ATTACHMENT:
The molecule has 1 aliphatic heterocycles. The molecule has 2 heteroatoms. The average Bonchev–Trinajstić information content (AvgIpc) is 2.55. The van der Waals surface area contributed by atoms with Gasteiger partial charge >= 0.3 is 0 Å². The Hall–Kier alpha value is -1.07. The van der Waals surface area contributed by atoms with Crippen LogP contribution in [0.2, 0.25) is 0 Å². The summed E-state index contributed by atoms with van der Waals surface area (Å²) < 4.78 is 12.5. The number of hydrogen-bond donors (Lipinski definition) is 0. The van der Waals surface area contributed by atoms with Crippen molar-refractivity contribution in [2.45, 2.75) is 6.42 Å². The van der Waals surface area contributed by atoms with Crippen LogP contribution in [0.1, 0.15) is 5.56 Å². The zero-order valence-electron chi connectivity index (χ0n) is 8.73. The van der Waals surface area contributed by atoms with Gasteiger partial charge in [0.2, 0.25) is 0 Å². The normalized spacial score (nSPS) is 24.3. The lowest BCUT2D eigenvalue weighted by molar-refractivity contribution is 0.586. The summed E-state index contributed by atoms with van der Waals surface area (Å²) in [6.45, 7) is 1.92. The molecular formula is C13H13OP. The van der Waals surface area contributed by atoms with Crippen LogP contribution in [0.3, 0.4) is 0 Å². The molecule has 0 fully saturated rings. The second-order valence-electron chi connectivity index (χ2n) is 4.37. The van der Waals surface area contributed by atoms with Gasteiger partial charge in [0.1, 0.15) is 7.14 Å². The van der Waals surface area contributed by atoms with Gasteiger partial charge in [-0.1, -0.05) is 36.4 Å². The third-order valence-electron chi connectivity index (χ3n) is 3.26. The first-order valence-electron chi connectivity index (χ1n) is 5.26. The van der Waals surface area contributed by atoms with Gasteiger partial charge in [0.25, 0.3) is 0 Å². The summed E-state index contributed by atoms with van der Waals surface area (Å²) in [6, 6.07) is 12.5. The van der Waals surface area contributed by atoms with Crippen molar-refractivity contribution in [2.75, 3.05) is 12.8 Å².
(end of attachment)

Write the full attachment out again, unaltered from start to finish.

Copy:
The molecule has 1 aliphatic heterocycles. The molecule has 2 heteroatoms. The average Bonchev–Trinajstić information content (AvgIpc) is 2.55. The van der Waals surface area contributed by atoms with Gasteiger partial charge >= 0.3 is 0 Å². The Hall–Kier alpha value is -1.07. The van der Waals surface area contributed by atoms with Crippen LogP contribution in [0.2, 0.25) is 0 Å². The summed E-state index contributed by atoms with van der Waals surface area (Å²) < 4.78 is 12.5. The number of hydrogen-bond donors (Lipinski definition) is 0. The van der Waals surface area contributed by atoms with Crippen molar-refractivity contribution in [2.45, 2.75) is 6.42 Å². The van der Waals surface area contributed by atoms with Crippen LogP contribution in [0.1, 0.15) is 5.56 Å². The zero-order valence-electron chi connectivity index (χ0n) is 8.73. The van der Waals surface area contributed by atoms with Gasteiger partial charge in [0.2, 0.25) is 0 Å². The normalized spacial score (nSPS) is 24.3. The lowest BCUT2D eigenvalue weighted by molar-refractivity contribution is 0.586. The summed E-state index contributed by atoms with van der Waals surface area (Å²) in [6.45, 7) is 1.92. The molecular formula is C13H13OP. The van der Waals surface area contributed by atoms with Crippen LogP contribution in [0.3, 0.4) is 0 Å². The molecule has 0 fully saturated rings. The second-order valence-electron chi connectivity index (χ2n) is 4.37. The van der Waals surface area contributed by atoms with Gasteiger partial charge in [0.1, 0.15) is 7.14 Å². The van der Waals surface area contributed by atoms with Gasteiger partial charge in [-0.1, -0.05) is 36.4 Å². The third-order valence-electron chi connectivity index (χ3n) is 3.26. The first-order valence-electron chi connectivity index (χ1n) is 5.26. The van der Waals surface area contributed by atoms with Gasteiger partial charge in [0.25, 0.3) is 0 Å². The summed E-state index contributed by atoms with van der Waals surface area (Å²) in [6, 6.07) is 12.5. The van der Waals surface area contributed by atoms with Crippen molar-refractivity contribution in [2.75, 3.05) is 12.8 Å².